When the holidays roll around and you’re asked to a party, do you usually say, “What can I bring?” And what if you don’t usually cook, or can’t cook. And maybe your budget is overextended as it is. That’s when you might think Party Tray. And if you know how to assemble a Cheap Holiday Party Tray, all your problems are solved. At least the “what to bring” option is.
I broke my foot years ago right before the holidays. The Doc thought it was a sprain and didn’t even give me a brace. Told me to get crutches at Walmart. What a mess. Of course, I couldn’t stand. I couldn’t cook, So when it came time to go to a party, the first thing that entered my mind to pick up a premade tray at the store. It had no price. That sucker (below is an identical one) was 26 bucks at the checkout! And there I was in the stupid little electric cart with the crutches hanging out still facing the ordeal of getting through the snow to the car and to the party. And goodness help me. I bought it. Never again!!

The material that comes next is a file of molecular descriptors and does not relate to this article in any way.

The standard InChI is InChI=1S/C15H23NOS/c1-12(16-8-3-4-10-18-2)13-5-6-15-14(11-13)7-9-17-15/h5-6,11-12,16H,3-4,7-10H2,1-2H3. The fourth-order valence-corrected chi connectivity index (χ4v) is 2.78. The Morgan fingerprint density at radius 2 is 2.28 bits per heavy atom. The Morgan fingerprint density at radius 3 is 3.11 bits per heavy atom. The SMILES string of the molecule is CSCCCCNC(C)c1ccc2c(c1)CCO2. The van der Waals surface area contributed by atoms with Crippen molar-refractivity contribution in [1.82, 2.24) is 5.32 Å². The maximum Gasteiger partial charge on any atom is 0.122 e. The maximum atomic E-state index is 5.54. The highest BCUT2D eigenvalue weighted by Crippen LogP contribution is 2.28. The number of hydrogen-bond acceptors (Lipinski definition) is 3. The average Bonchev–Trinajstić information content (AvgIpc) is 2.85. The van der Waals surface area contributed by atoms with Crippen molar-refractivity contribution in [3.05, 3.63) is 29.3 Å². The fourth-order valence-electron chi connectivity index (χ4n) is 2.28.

About A Cheap Holiday Party Tray:
So that got me thinking about how to put together a cheese or party tray on a budget. Something that looked marvelous, maybe even looked a little high end. The kind of thing that no one would even guess wasn’t expensive because they’re just interested in eating it, and they’re eating with their eyes first. I wanted it to be something that might be a great alternative to the fancy cheese trays that are so popular now.
Just because your Party Tray is done on a budget doesn’t mean it can’t be fun, trendy, and gorgeous. I don’t think anybody would look at this Cheap Holiday Party Tray and think it was made on a budget. Unless they’re one of those people that love parties so they can go right to the Shrimp Cocktail. They might notice the distinct lack of shrimp, lol!
What Should Be On A Great Cheap Holiday Party Tray:
Of course, you’re going to want something on the tray for everyone, coz you never know who’s going to show up at your party. Low Carb, Vegan, Vegetarian, Gluten Free, Paleo, Keto and so on. It’s easy to tweak a bit for special diets or at least add in a few options so people can pick and choose. Plus a lot of variety seems “richer.” But don’t go too overboard which can make your Cheap Holiday Party Tray seem messy.
Speaking of messy, choose items that can be easily handled, items that won’t bleed into other items or could easily spill or crunch in a way that would spew food on your guests. And don’t include items on your party tray that have to be kept hot and nothing that has to be kept absolutely cold.